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Frank Medjuck was a pillar of Halifax’s Jewish community

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Frank Medjuck PHOTO COURTESY
Frank Medjuck PHOTO COURTESY

The Halifax and Atlantic Jewish communities lost a dear friend, strong contributor and devoted volunteer when Frank Medjuck passed away March 14 after a two-year battle with cancer.

The 71-year-old graduate of Dalhousie University Law School and holder of a master’s degree in urban planning from University College of London, was a two-time president and 40-year board member of Beth Israel Synagogue, with which he had a deep and personal relationship.

He established the congregation’s endowment fund in the 1980s, meeting with many members of the community to help them direct their tzedakah toward the long-term financial stability of Beth Israel.

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In 1989-90, he devoted hundreds of hours to editing a 100th-anniversary commemorative book that drew histories from 120 families of the Halifax community. He served on virtually every committee of the synagogue, ensuring the Orthodox traditions were retained and followed, and he participated in daily minyanim, weekly Shabbat services and every holiday celebration.

In 1993, he also edited a 50th-anniversary book about Camp Kadimah where he spent a dozen summers of revelry, mischief, learning and developing lifelong friendships.

After his university years and travel time, Frank, the youngest of three sons of Irving and Blanche Medjuck, worked with his oldest brother Ralph, also a lawyer, in a thriving real estate development business. Frank was primarily corporate counsel for the Centennial Group, working with city council on planning and gaining approval for various projects. He helped engineer some of the biggest real estate deals in Atlantic Canada, as well as some in Ontario and Alberta. Frank’s efforts helped build Yonge-Richmond Place and Cambridge Suites in Toronto.

“It’s sad. And he was so young,” said Ralph, 83. “We worked together on probably half of the company’s 56 projects. We got along well. Never had an argument.”

Cousin-in-law Victor Goldberg said Frank and Ralph were a team.

“Ralph was the visible one, but Frank was the details person. Frank was pivotal for all the contracts and zoning issues and negotiating with the city.”

Ralph called Frank “quiet and intelligent,” but many of his friends thought he was far from quiet. He had a wry sense of humour, willing to joke about any situation if it would resolve an issue.

Mark Appleton of Halifax said, “I’ll miss his jokes. With a very straight face, Frank would tell you something that was totally believable, stringing you along with fact after fact until, after several minutes, the zinger would come out of his mouth. And then the smile and the laugh, that warm laugh.”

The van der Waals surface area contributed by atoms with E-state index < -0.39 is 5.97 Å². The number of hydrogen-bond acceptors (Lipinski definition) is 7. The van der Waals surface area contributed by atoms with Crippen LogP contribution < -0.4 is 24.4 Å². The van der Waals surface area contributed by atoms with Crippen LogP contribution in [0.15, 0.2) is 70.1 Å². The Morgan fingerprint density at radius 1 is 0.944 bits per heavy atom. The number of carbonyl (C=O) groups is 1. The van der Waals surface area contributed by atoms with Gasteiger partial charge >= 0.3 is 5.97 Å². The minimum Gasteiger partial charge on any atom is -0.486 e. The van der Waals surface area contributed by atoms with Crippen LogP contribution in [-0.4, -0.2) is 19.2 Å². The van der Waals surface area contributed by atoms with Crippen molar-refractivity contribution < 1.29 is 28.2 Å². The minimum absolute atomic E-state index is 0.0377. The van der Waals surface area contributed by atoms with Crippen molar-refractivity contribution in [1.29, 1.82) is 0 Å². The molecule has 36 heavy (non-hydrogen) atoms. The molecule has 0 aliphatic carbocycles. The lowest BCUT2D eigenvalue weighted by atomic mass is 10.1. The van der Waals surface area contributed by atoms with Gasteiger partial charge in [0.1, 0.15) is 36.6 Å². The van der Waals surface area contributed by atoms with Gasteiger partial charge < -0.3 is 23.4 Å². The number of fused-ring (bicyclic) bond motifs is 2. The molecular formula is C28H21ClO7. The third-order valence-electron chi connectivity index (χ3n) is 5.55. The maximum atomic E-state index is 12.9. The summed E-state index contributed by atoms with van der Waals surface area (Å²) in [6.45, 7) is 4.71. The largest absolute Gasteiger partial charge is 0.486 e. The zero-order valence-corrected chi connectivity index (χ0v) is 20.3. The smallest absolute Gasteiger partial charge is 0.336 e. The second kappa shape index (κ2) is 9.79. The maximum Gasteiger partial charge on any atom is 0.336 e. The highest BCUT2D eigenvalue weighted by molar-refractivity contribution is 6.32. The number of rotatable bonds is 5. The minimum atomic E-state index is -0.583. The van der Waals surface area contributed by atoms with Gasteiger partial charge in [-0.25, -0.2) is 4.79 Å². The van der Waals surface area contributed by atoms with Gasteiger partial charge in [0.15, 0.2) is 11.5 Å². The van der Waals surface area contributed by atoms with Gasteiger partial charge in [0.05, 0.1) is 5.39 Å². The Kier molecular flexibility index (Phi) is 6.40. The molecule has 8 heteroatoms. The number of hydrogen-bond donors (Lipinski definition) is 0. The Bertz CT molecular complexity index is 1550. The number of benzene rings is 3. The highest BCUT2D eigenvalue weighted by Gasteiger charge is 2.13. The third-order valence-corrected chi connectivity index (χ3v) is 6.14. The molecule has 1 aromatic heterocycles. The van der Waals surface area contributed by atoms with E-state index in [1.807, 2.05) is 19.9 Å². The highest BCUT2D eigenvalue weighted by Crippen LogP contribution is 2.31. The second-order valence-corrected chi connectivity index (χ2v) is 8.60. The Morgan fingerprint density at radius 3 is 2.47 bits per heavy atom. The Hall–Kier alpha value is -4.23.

He loved Israel, inspired from growing up surrounded by Zionist Jewish values at Camp Kadimah and in the Halifax Jewish community. Around the time of the Six Day War in 1967, he became enchanted with a passion to live in Israel, to work the land and help build the country. In 1970, he made aliyah, lived in an absorption centre and studied Hebrew.

He was hired by the municipality of Jerusalem to work in its urban planning unit as a development control officer. He would often talk of those exciting times to be working in city planning for the iriya, the municipality of Jerusalem, with huge economic growth, a population explosion and great prosperity.

Over the years, he visited Israel regularly, staying connected to his beloved homeland, nurturing numerous close friendships there and spending valued time working the land.

He spent decades finding the burial spot of his grandfather, Yehoshua Medjuck, who made aliyah in 1935 from Halifax, and died in Israel during the War of Independence in 1948. He was buried on the Mount of Olives under the cover of darkness. The precise location of the grave was unknown for decades until, after years of research and interviews, Frank found the location, and eventually set a stone on the correct place.

Frank was a good friend, respectful, charitable and funny. Great with words, he loved to write and talk and learn new things. An eclectic man, he loved riding bikes, baking – he was the lead at hamantashen bakes at the shul – flying kites and telling jokes. He was a lifelong athlete and played masters basketball until two years ago, when illness prevented him from continuing. At 60, he completed a 350-km bike marathon from Jerusalem to Eilat when he was first about to become a grandfather. Eight years later, when he was anticipating turning 70, he did it again.

To Frank Medjuck, a good name and good reputation were paramount. Frank was always the person who helped someone privately, or gave generously of his money and his personal time to help raise someone’s spirits or to help pay for a community event.

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While speaking of her father at his chosen resting place at Eretz HaChayim Cemetery near Bet Shemesh in the Jerusalem Hills, Bena Medjuck-Bruckner said, “In his final months, Dad was worried about his unfinished tasks, things he had started or dreamed of starting, household projects, and future family celebrations that he would miss. We assured him that he prepared us well and that he is leaving things in good hands. We promised to take care of each other and keep his memory strong in our hearts and in our lives.”

Frank is survived by wife Hedda, daughter Bena (Gustavo) Medjuck-Bruckner, and son Jacob (Shauna Nep),  four grandchildren, and two older brothers, Ralph (Shirlee), and Harold, plus many nieces, nephews and cousins.